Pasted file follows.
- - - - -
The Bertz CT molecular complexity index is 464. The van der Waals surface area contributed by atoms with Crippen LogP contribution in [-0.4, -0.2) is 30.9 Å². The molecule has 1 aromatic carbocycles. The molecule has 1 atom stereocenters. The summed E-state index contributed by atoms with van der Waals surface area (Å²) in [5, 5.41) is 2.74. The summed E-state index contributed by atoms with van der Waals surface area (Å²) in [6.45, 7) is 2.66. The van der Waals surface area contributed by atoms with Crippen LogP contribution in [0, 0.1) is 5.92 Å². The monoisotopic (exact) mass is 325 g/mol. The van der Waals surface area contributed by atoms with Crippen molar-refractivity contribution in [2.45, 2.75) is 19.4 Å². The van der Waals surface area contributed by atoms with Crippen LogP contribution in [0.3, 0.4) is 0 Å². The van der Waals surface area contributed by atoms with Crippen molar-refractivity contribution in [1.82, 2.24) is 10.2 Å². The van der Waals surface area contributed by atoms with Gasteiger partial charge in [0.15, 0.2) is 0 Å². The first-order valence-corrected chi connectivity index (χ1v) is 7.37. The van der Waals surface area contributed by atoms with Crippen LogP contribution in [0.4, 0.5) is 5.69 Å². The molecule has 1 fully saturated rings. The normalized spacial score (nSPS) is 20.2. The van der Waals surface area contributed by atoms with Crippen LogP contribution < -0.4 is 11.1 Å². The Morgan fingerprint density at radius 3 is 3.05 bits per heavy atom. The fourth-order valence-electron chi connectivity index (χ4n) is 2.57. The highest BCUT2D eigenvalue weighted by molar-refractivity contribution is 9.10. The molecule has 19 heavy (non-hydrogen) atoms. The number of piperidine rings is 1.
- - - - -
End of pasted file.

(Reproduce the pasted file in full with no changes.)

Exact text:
The Bertz CT molecular complexity index is 464. The van der Waals surface area contributed by atoms with Crippen LogP contribution in [-0.4, -0.2) is 30.9 Å². The molecule has 1 aromatic carbocycles. The molecule has 1 atom stereocenters. The summed E-state index contributed by atoms with van der Waals surface area (Å²) in [5, 5.41) is 2.74. The summed E-state index contributed by atoms with van der Waals surface area (Å²) in [6.45, 7) is 2.66. The van der Waals surface area contributed by atoms with Crippen LogP contribution in [0, 0.1) is 5.92 Å². The monoisotopic (exact) mass is 325 g/mol. The van der Waals surface area contributed by atoms with Crippen molar-refractivity contribution in [2.45, 2.75) is 19.4 Å². The van der Waals surface area contributed by atoms with Crippen LogP contribution in [0.3, 0.4) is 0 Å². The van der Waals surface area contributed by atoms with Crippen molar-refractivity contribution in [1.82, 2.24) is 10.2 Å². The van der Waals surface area contributed by atoms with Gasteiger partial charge in [0.15, 0.2) is 0 Å². The first-order valence-corrected chi connectivity index (χ1v) is 7.37. The van der Waals surface area contributed by atoms with Crippen LogP contribution in [0.4, 0.5) is 5.69 Å². The molecule has 1 fully saturated rings. The normalized spacial score (nSPS) is 20.2. The van der Waals surface area contributed by atoms with Crippen LogP contribution < -0.4 is 11.1 Å². The Morgan fingerprint density at radius 3 is 3.05 bits per heavy atom. The fourth-order valence-electron chi connectivity index (χ4n) is 2.57. The highest BCUT2D eigenvalue weighted by molar-refractivity contribution is 9.10. The molecule has 19 heavy (non-hydrogen) atoms. The number of piperidine rings is 1.